Reactions to “Gaming Disorder” Classification

January 24, 2018

ICS faculty provide healthy outlook for gaming despite the World Health Organization’s plan to classify “gaming disorder” as a mental health condition.

After it was reported that the World Health Organization plans to add “gaming disorder” to its International Classification of Diseases (as noted in the beta draft ICD-11), the Higher Education Video Game Alliance (HEVGA) quickly came out with a statement of opposition. HEVGA voiced concerns about the classification “stigmatizing” players and “warping” and “biasing” continued research. It also noted that it found “very little scholarly evidence to support the classification as proposed.”

So should gamers and gaming researchers be concerned about this new classification?

No Need for Parent Anxiety

Informatics Professor Mimi Ito says that “we do need to flag unhealthy engagement with an activity that is otherwise positive, but we should not single out games as inherently problematic.” Ito, who is also Director of the Connected Learning Lab, stresses that gaming and play are positive activities, and there are “risks to fanning a climate of fear” when research has shown that “boys who don’t play games are more likely to suffer from social isolation.”

Furthermore, she says that “parent anxiety over gaming is often the source of tension and discord in the family. Parents and players should be alert to red flags, but not overreact and unintentionally create new problems.”

No Causal Link

Informatics Professor Katie Salen Tekinbaş is similarly in general agreement with HEVGA, but she’s not as concerned about implications of the classification because “their definition doesn’t make a causal link between games and addiction — it simply states that for some individuals, this condition exists. There is no definitive research that shows a link between gaming and addiction.”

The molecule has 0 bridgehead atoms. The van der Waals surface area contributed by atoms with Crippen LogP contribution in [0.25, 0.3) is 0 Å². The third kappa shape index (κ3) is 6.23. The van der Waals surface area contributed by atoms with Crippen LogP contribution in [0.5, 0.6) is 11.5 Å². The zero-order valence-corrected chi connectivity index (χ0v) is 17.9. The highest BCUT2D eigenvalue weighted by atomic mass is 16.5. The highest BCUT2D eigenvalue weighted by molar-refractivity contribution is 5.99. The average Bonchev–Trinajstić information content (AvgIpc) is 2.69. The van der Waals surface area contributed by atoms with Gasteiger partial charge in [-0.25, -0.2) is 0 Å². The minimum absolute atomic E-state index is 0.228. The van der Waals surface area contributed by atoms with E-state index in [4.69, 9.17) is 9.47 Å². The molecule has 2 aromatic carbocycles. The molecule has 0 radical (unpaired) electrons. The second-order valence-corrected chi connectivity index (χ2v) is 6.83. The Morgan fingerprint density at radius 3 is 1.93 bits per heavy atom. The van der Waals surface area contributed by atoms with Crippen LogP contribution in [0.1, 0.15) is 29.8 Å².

Senior Research Scientist Walt Scacchi agrees, saying that “anytime you have 2 billion people doing anything, you’re going to include people who have a wide range of mental health, behavior or obsessive conditions.” He further explains that “association is not causation.” According to Scacchi, “we have other problems. We have problems in games around gender hostility and exclusion, which are much more pressing issues that merit attention.”

Focus on Benefits and Inclusion

Fortunately, Ito, Salen Tekinbaş, Scacchi and other ICS researchers are already working to create a more diverse and inclusive environment through work at the Connected Learning Lab and other initiatives. For example, Assistant Professor Bonnie Ruberg, along with Ph.D. student Amanda Cullen, recently received an Inclusive Excellence Spirit Award to help diversify esports by developing resources for women, LGBTQ folks and people of color who livestream.

A student gamer inside the UCI Esports Arena.

In addition, Informatics Professor and former HEVGA President Constance Steinkuehler has done extensive work on the positive effects of gaming. She has a well thought-out response to those who fear video games are harming their children, and she’s working with her colleagues to support the Orange County High School Esports League. Launched in cooperation with the the Samueli Foundation and UCI’s Esports Arena, the league aims to connect high school students to STEM domains through their interest in esports.

Clearly, despite the new diagnosis, there seems to be a generally healthy outlook for gaming.

— Shani Murray